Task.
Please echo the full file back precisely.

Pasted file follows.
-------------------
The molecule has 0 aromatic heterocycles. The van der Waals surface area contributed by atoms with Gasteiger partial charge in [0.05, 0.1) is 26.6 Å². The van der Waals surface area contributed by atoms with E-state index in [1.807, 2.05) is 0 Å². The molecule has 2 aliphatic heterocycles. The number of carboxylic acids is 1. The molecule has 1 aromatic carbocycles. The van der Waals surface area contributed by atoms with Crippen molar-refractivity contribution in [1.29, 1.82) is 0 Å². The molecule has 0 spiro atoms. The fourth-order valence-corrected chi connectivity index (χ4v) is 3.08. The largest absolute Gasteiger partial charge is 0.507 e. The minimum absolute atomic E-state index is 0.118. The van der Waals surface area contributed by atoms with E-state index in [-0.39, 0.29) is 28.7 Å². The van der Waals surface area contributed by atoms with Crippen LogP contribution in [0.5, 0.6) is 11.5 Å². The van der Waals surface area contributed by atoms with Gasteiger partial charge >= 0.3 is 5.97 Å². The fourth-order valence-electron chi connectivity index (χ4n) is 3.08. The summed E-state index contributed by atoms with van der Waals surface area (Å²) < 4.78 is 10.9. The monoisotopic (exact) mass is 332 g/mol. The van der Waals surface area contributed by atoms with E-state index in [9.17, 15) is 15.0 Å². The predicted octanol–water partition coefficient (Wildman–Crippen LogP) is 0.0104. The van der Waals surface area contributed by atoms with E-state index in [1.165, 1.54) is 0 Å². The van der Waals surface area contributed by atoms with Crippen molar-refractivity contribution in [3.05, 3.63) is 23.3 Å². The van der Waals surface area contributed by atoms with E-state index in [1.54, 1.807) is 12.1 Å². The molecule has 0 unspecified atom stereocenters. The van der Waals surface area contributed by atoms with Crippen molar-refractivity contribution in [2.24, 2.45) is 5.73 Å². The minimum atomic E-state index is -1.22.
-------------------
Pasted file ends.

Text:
The molecule has 0 aromatic heterocycles. The van der Waals surface area contributed by atoms with Gasteiger partial charge in [0.05, 0.1) is 26.6 Å². The van der Waals surface area contributed by atoms with E-state index in [1.807, 2.05) is 0 Å². The molecule has 2 aliphatic heterocycles. The number of carboxylic acids is 1. The molecule has 1 aromatic carbocycles. The van der Waals surface area contributed by atoms with Crippen molar-refractivity contribution in [1.29, 1.82) is 0 Å². The molecule has 0 spiro atoms. The fourth-order valence-corrected chi connectivity index (χ4v) is 3.08. The largest absolute Gasteiger partial charge is 0.507 e. The minimum absolute atomic E-state index is 0.118. The van der Waals surface area contributed by atoms with E-state index in [-0.39, 0.29) is 28.7 Å². The van der Waals surface area contributed by atoms with Crippen LogP contribution in [0.5, 0.6) is 11.5 Å². The van der Waals surface area contributed by atoms with Gasteiger partial charge >= 0.3 is 5.97 Å². The fourth-order valence-electron chi connectivity index (χ4n) is 3.08. The summed E-state index contributed by atoms with van der Waals surface area (Å²) < 4.78 is 10.9. The monoisotopic (exact) mass is 332 g/mol. The van der Waals surface area contributed by atoms with E-state index in [9.17, 15) is 15.0 Å². The predicted octanol–water partition coefficient (Wildman–Crippen LogP) is 0.0104. The van der Waals surface area contributed by atoms with E-state index in [1.165, 1.54) is 0 Å². The van der Waals surface area contributed by atoms with Crippen molar-refractivity contribution in [3.05, 3.63) is 23.3 Å². The van der Waals surface area contributed by atoms with E-state index in [1.54, 1.807) is 12.1 Å². The molecule has 0 unspecified atom stereocenters. The van der Waals surface area contributed by atoms with Crippen molar-refractivity contribution in [2.24, 2.45) is 5.73 Å². The minimum atomic E-state index is -1.22.